… a bright cloud overshadowed them, and a voice from the cloud said, “This is my beloved Son, with whom I am well pleased; listen to him” Matthew 17:5.
Following Peter’s great messianic confession at Caesarea Philippi, Jesus began teaching His disciples that both He and they must suffer (Mt 16:21-26). In order to encourage them in the midst of this, Jesus promised His disciples that, “there are some standing here who will not taste death until they see the Son of Man coming in his kingdom” (Mt 16:28). Many find the answer to this promise in what takes place six days later when Jesus would take Peter, James, and John to a high mountain to be transfigured before them (17:1-2). These disciples witnessed Jesus Christ in all of His past and future glory, in the very form that He would occupy for all eternity after His resurrection.
With the transfigured Jesus were the two great figures of the Old Testament: Moses (representing the law) and Elijah (the prophets). Again it is impetuous Peter who speaks up with the typical human response to any great historical moment: “Let’s memorialize it!” He announced, “I will make three tents here, one for you and one for Moses and one for Elijah” (17:4). No sooner does Peter say this, than God replies, “This is my beloved Son, with whom I am well pleased; listen to him” (17:5), leaving them with Jesus alone.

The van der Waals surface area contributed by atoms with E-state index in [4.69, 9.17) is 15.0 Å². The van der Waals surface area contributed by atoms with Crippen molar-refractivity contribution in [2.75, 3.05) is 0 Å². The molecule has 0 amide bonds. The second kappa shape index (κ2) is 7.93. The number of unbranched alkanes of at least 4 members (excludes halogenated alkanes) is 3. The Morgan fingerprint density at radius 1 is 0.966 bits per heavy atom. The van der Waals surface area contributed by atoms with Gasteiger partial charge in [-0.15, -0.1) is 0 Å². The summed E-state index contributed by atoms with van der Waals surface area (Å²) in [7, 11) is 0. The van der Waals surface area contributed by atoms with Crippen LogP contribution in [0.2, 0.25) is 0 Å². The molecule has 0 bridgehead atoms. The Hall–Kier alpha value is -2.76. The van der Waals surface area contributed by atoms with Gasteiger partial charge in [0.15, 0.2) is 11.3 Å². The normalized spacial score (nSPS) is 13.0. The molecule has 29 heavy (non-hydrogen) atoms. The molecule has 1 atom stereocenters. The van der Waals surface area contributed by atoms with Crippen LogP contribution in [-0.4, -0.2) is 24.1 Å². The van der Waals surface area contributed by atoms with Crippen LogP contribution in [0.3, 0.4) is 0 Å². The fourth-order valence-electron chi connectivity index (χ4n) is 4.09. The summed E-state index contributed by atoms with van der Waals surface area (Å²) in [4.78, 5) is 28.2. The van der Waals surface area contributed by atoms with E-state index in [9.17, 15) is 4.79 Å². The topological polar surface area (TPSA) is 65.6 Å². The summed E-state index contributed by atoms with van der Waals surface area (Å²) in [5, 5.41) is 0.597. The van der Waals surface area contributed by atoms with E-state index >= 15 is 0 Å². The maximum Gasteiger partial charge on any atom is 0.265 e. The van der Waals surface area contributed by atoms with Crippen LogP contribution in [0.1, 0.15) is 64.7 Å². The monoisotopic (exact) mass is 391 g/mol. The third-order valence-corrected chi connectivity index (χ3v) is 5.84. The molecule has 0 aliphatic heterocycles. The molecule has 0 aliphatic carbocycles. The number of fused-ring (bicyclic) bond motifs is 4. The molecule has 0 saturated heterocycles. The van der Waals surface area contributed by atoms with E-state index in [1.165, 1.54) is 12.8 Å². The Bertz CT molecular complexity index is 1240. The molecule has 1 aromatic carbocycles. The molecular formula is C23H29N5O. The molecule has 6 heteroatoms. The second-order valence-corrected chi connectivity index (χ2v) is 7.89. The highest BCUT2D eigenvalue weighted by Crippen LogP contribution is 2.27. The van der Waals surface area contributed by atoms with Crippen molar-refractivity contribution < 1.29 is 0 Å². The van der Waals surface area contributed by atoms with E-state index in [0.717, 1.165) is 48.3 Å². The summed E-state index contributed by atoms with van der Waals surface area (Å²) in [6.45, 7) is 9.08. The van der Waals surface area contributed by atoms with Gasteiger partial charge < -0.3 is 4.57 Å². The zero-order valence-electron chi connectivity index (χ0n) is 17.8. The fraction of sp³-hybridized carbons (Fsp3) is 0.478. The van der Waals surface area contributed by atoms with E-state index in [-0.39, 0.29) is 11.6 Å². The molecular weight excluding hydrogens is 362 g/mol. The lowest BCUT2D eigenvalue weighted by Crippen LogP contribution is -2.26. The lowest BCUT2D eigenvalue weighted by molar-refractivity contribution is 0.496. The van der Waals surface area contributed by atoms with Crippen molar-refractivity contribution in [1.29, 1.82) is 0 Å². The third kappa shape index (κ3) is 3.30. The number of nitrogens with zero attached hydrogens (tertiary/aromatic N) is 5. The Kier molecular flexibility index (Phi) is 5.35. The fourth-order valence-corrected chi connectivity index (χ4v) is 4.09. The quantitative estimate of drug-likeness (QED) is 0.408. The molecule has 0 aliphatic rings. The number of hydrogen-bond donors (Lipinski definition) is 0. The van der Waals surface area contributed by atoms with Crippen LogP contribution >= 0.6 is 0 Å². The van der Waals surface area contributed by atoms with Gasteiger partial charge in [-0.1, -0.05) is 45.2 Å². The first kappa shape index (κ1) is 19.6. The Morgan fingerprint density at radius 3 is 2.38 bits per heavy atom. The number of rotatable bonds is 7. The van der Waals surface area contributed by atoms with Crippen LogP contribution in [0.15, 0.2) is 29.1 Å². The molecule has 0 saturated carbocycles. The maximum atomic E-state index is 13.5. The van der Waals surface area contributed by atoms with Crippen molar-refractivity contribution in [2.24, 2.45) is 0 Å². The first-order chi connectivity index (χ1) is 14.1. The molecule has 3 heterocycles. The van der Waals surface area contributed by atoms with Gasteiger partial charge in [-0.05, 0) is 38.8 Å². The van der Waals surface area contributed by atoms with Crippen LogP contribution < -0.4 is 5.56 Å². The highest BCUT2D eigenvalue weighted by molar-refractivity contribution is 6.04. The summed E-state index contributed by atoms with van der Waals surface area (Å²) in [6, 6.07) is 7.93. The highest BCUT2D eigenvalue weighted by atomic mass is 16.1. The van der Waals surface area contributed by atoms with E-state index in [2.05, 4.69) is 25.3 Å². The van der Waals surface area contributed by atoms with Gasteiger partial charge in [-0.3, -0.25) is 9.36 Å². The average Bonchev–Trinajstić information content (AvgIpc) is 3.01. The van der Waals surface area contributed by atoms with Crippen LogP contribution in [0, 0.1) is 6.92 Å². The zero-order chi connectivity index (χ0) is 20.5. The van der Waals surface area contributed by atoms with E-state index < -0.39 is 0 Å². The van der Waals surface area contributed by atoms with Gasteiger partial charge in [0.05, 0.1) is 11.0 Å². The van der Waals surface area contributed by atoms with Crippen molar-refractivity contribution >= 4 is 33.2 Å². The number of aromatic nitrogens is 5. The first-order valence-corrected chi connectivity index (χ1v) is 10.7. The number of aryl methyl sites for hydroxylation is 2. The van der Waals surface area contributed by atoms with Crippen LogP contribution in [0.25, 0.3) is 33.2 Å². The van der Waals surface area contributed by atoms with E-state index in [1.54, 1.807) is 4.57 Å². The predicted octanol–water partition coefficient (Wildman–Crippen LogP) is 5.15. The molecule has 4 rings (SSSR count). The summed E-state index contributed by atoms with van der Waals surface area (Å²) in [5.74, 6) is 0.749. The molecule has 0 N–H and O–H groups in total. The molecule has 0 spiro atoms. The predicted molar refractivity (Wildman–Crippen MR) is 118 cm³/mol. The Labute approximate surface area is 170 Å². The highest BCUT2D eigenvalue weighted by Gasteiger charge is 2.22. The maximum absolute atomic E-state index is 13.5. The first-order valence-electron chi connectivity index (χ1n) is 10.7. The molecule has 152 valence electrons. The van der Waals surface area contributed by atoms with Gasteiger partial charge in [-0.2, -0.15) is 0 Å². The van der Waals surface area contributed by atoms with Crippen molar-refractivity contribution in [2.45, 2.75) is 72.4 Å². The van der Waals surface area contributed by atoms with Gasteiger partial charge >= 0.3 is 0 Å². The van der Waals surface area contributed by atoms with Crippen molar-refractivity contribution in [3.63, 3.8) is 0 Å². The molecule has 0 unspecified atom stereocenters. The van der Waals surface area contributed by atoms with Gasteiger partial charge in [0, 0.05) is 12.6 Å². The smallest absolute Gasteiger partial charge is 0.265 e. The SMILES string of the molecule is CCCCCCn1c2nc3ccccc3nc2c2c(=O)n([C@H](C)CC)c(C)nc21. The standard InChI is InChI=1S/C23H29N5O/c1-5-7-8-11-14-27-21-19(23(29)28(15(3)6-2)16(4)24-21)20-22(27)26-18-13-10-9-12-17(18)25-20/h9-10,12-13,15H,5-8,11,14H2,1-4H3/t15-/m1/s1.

There are a number of things that we can learn from this momentous event. We see the continuity of the Old and New Testaments in the friendly conversation of Jesus with Moses and Elijah; we also find, however, the supremacy of Jesus Christ as the Beloved Son of God, who is more than a mere prophet like Elijah and who fulfills the Law of Moses. We also see our sinful human tendency to memorialize events with something physical to adore. And we find that Jesus alone is the final authority whom we are called to obey. The transfiguration also gave the disciples a hopeful glimpse of the future triumph of Christ and the restoration of His glory after He would suffer and die. This glory was that which was inherent to Jesus’s nature, which He had in the beginning when He dwelled eternally in the bosom of the Father. It was this glory that Jesus temporarily shrouded in flesh in the incarnation, the glory which now became visible for this brief but life-changing moment in time known as the transfiguration.